On Aug. 4, two significant pieces of information about Apple's (NASDAQ:AAPL) upcoming smartwatch, which will presumably be marketed as the Apple Watch Series 3, leaked out from two reliable sources.

The first bit of information came from a report in Bloomberg, which said the Apple Watch Series 3 will include cellular capability built directly into the device. The inclusion of a cellular subsystem in the device will "free" the next Apple Watch from the iPhone.

Three Apple Watch models next to each other.

Image source: Apple.

That's big news in and of itself, but there's more. John Gruber, who runs the website Daring Fireball, says he's heard that this year's Apple Watch models will sport an "all-new form factor."

A cellular Apple Watch is great, but...

Getting a cellular connection should allow the Apple Watch to be a much more robust, standalone device. This could be particularly useful for runners, as well as individuals who like to listen to music while at the gym.

I'm sure Apple and the wide array of app developers will be able to come up with many more compelling use cases for an "always-connected" Apple Watch, too. However, I think tApple might have a difficult time driving adoption of the cellular-enabled models.

First, buyers of a cellular-connected Apple Watch would, presumably, need to pay for data plans for such devices. That's an extra per-month cost that might be unappealing to many prospective Apple Watch buyers, particularly as a smartwatch is nowhere near as important to the average consumer as a smartphone is. This problem, however, could be mitigated if Apple works with the carriers to offer low-cost Apple Watch-exclusive data plans, for example.

Another issue is simply the added cost. Adding a cellular subsystem to the Apple Watch will increase manufacturing costs because of the inclusion of an LTE chip and associated radio frequency chips. Furthermore, cellular-capable devices typically bear royalties to major wireless patent holders. That royalty is often calculated based on the selling price of the device, which in the case of the Apple Watch, would probably be quite significant, particularly for higher-end models. So for Apple to price hypothetical cellular-capable Apple Watch models at levels that generate similar gross profit dollars to their Wi-Fi-only counterparts, it'd need to increase prices substantially.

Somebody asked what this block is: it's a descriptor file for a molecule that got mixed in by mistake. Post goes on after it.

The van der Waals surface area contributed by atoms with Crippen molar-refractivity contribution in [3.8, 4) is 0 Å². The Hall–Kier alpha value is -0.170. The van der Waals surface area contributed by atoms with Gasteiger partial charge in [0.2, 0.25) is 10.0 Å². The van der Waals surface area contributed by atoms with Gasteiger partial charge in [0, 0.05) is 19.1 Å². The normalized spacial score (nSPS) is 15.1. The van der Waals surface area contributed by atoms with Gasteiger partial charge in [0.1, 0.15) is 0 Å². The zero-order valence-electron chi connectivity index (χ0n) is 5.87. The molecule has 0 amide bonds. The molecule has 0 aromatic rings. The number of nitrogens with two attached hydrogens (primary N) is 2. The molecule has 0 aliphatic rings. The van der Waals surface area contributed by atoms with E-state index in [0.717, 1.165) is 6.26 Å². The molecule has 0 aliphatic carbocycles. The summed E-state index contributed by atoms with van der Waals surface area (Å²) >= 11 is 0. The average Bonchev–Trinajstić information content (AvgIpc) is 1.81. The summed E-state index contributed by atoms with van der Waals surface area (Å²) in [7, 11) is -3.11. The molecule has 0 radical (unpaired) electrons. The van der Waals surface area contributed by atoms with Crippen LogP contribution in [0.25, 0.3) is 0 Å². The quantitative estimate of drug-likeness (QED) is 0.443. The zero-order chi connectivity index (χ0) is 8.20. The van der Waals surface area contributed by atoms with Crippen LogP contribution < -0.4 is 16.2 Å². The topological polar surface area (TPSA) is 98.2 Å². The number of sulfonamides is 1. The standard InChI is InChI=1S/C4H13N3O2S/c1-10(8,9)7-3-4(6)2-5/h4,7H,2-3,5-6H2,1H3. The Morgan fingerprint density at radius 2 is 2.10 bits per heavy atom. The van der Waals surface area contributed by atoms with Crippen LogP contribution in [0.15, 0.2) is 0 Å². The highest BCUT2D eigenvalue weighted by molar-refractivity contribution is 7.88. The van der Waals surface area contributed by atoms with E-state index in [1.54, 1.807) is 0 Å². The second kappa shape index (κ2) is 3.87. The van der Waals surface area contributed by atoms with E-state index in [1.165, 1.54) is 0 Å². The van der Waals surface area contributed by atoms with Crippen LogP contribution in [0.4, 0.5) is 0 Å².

You can see this with Apple's iPad models. The base Wi-Fi-only iPad Pro tablet sells for $649, while the same cellular-capable model goes for $779 -- a 20% increase in cost. That cost increase isn't due solely to the costs of the additional components to enable cellular functionality -- it's all the royalties associated with selling cellular devices, too.

Significantly higher selling prices for the cellular-capable Apple Watch models could ultimately reduce demand and slow adoption of the platform.

New form factor sounds nice

As far as the second piece of news goes -- the new form factor -- I think this will be most welcome. The current Apple Watch doesn't look bad, by any means, but the design is a bit tired at this point, and I'm sure it could be made to look much sleeker than the current design does.

Considering the Apple Watch is a wearable device, aesthetics matter, and I think to the extent that Apple improves on those aesthetics, its device sales should benefit, too.

This article represents the opinion of the writer, who may disagree with the “official” recommendation position of a Motley Fool premium advisory service. We’re motley! Questioning an investing thesis -- even one of our own -- helps us all think critically about investing and make decisions that help us become smarter, happier, and richer.